DCSIMG

David Maddox: Tony Benn changed face of UK politics

Tony Benn. Picture: David Moir

Tony Benn. Picture: David Moir

  • by DAVID MADDOX
 

HALF a century has passed since Tony Benn managed a significant piece of constitutional history. It is 50 years since the Peerage Act came into law allowing Tony Benn, or Viscount Stansgate as he was then, to give up his hereditary peerage, letting him sit as an MP in the Commons.

The tale has become an object lesson in the lengths that politicians have to go to in order to bring about constitutional change. It gives us a clue as to why it has been so difficult to replace the House of Lords with an elected chamber.

The title of Viscount Stansgate – bestowed on Benn’s father by Winston Churchill in 1942 to bolster Labour numbers in the Lords to help the wartime coalition – was created before there was such a thing as Life (non-hereditary) Peers.

It was a title that Benn was not supposed to inherit, but a car accident took the life of his older brother, Michael, which meant he became the heir. Then in 1960 his father died and, despite attempts to renounce his inheritance, Benn automatically became Viscount Stansgate and was disqualified from the Commons.

He then stood for his old Bristol South west seat in a by-election and won, but a court decided that he should not be allowed to sit in the Commons and declared the Conservative candidate, Malcolm St Clair, the winner.

Fortunately the Tory government saw sense and changed the law, allowing peers to renounce their titles and inheritance. St Clair did the honourable thing and immediately resigned as an MP and Benn was returned to his old seat unopposed by the main parties.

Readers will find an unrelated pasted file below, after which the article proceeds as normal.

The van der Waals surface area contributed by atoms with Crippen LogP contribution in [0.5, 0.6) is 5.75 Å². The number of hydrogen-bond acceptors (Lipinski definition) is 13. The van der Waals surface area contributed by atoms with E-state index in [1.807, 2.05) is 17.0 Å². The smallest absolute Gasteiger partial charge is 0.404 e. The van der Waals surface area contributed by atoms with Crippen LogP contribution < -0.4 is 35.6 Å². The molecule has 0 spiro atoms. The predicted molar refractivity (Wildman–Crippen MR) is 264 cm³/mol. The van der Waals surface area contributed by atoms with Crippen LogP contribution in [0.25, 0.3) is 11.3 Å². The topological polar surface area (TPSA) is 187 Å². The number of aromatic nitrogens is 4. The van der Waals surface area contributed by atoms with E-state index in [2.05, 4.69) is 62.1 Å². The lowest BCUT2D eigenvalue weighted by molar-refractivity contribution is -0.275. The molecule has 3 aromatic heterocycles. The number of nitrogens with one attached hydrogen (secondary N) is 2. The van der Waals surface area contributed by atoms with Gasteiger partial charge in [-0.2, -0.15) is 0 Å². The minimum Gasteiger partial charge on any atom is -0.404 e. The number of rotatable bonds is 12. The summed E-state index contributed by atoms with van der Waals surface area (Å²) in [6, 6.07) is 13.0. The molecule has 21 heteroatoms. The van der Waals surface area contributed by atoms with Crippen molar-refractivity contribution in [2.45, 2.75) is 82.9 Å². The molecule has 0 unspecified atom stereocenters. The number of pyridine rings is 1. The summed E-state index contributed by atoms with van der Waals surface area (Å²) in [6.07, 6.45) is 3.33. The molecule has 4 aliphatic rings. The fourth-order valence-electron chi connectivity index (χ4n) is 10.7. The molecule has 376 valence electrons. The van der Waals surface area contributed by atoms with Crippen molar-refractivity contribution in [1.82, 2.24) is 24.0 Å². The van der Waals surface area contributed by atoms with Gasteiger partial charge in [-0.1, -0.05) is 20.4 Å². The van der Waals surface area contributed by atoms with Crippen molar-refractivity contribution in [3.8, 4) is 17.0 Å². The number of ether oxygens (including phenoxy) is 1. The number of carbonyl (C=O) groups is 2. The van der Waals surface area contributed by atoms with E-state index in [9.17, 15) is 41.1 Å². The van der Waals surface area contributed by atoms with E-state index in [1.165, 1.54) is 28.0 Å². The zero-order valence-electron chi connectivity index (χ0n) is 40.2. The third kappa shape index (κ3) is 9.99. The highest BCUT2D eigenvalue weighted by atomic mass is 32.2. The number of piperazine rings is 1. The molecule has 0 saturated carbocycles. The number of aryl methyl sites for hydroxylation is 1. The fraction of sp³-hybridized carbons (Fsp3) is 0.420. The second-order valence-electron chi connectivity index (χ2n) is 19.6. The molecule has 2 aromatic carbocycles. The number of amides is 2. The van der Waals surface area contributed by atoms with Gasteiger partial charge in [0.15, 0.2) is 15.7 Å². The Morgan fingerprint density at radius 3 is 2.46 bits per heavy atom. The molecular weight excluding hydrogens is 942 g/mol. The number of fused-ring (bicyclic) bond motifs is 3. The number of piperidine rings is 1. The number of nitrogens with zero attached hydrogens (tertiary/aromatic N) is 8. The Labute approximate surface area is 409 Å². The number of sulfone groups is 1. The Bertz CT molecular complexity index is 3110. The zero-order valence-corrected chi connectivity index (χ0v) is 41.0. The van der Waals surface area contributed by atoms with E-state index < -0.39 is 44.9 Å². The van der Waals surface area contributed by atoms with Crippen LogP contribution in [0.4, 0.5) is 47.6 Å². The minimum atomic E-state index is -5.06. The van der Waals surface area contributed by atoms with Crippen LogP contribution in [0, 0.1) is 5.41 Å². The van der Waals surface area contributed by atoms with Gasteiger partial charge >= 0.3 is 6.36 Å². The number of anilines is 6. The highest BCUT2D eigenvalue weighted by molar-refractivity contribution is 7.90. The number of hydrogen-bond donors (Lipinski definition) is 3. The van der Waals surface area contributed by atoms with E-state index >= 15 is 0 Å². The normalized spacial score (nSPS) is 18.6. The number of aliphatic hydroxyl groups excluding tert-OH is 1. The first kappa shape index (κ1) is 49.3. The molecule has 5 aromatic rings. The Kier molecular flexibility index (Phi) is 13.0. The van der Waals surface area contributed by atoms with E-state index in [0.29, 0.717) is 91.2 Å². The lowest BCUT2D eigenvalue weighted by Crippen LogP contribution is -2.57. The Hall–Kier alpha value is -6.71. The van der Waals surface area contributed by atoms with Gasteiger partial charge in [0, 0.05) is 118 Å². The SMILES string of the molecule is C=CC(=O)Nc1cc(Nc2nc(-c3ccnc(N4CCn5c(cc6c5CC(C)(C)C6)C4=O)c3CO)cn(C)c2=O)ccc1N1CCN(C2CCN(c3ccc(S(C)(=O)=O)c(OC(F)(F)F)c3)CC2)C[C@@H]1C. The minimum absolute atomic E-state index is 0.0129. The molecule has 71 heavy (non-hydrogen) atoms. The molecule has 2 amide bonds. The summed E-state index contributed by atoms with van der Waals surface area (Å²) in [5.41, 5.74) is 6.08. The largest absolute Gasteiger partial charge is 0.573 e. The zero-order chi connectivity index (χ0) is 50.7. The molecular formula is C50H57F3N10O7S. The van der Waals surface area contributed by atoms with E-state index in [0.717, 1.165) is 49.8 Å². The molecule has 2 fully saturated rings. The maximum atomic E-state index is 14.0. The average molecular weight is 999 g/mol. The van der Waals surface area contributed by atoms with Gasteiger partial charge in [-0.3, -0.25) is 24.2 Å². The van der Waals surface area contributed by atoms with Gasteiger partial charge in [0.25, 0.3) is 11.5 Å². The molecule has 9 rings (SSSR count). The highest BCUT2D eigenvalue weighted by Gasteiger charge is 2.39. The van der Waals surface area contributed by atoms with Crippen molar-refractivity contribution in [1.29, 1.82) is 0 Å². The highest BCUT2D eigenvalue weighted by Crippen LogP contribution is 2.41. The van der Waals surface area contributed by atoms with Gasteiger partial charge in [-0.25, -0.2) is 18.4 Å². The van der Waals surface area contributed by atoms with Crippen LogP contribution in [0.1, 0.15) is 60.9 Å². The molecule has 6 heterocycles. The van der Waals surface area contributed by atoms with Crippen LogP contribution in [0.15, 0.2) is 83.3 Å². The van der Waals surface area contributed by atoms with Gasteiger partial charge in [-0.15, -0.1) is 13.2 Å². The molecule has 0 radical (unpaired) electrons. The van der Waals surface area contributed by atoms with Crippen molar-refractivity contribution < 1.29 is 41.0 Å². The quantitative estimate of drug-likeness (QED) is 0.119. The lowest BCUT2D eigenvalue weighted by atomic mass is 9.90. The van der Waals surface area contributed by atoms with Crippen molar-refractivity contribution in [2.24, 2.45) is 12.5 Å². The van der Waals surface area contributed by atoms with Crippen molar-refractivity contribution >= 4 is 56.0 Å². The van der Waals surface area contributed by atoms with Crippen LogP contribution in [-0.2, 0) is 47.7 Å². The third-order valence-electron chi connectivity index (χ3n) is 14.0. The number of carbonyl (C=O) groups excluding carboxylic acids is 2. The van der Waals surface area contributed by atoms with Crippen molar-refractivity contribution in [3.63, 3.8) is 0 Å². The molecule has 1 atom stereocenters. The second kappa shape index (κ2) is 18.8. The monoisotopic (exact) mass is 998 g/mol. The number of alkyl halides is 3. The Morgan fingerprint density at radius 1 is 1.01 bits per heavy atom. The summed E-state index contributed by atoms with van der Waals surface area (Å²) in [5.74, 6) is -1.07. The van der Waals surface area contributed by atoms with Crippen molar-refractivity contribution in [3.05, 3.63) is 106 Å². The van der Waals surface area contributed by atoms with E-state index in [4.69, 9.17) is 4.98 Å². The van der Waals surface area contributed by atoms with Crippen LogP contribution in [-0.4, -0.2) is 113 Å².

Looking back five decades it seems remarkable that such a small change took so much effort by an individual to show how the old system was preposterous.

And in those intervening years very little has changed in the Upper House, except almost all the hereditary peers have gone thanks to reforms by Tony Blair’s government and the majority are life peers, a status brought in by Harold Macmillan in 1958 just before the Tony Benn fiasco.

The fallout last year over attempts to bring elections to the Upper House and how both Labour MPs and Tories effectively connived to block Nick Clegg’s reform shows that there is a surprising shared interest among the two big parties to prevent change.

Some may think it is a love for the traditions of parliament, but the reality is that the Lords underpin the status quo and are a means for control by whoever is in government at the time.

Another round of peerages is expected very soon and you can bet there will be a lot of Tories and some Lib Dems as the coalition aims to make the passage of its bills through parliament a little easier.

Tony Benn did not want to inherit or be given a seat in parliament, he wanted to earn it through an election, but the privilege he opposed for himself is still firmly in place for many others.

 

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